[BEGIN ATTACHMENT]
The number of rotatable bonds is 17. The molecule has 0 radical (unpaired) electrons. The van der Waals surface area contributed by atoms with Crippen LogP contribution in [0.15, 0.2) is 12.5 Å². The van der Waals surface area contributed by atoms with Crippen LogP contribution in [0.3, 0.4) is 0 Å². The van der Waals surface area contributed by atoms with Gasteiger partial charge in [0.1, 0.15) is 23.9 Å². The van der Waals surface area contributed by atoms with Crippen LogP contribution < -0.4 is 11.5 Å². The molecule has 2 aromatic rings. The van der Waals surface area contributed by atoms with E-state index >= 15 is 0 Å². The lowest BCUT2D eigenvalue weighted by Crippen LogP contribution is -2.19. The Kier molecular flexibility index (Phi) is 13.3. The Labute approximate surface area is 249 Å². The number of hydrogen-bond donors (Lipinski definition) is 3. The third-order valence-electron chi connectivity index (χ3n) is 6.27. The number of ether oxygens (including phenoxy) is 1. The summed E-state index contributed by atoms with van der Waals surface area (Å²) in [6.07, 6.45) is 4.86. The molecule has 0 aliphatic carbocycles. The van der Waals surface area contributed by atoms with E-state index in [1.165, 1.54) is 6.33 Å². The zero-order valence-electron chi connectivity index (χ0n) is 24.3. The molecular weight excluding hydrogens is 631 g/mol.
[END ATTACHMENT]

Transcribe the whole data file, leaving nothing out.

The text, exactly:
The number of rotatable bonds is 17. The molecule has 0 radical (unpaired) electrons. The van der Waals surface area contributed by atoms with Crippen LogP contribution in [0.15, 0.2) is 12.5 Å². The van der Waals surface area contributed by atoms with Crippen LogP contribution in [0.3, 0.4) is 0 Å². The van der Waals surface area contributed by atoms with Gasteiger partial charge in [0.1, 0.15) is 23.9 Å². The van der Waals surface area contributed by atoms with Crippen LogP contribution < -0.4 is 11.5 Å². The molecule has 2 aromatic rings. The van der Waals surface area contributed by atoms with E-state index >= 15 is 0 Å². The lowest BCUT2D eigenvalue weighted by Crippen LogP contribution is -2.19. The Kier molecular flexibility index (Phi) is 13.3. The Labute approximate surface area is 249 Å². The number of hydrogen-bond donors (Lipinski definition) is 3. The third-order valence-electron chi connectivity index (χ3n) is 6.27. The number of ether oxygens (including phenoxy) is 1. The summed E-state index contributed by atoms with van der Waals surface area (Å²) in [6.07, 6.45) is 4.86. The molecule has 0 aliphatic carbocycles. The van der Waals surface area contributed by atoms with E-state index in [1.165, 1.54) is 6.33 Å². The zero-order valence-electron chi connectivity index (χ0n) is 24.3. The molecular weight excluding hydrogens is 631 g/mol.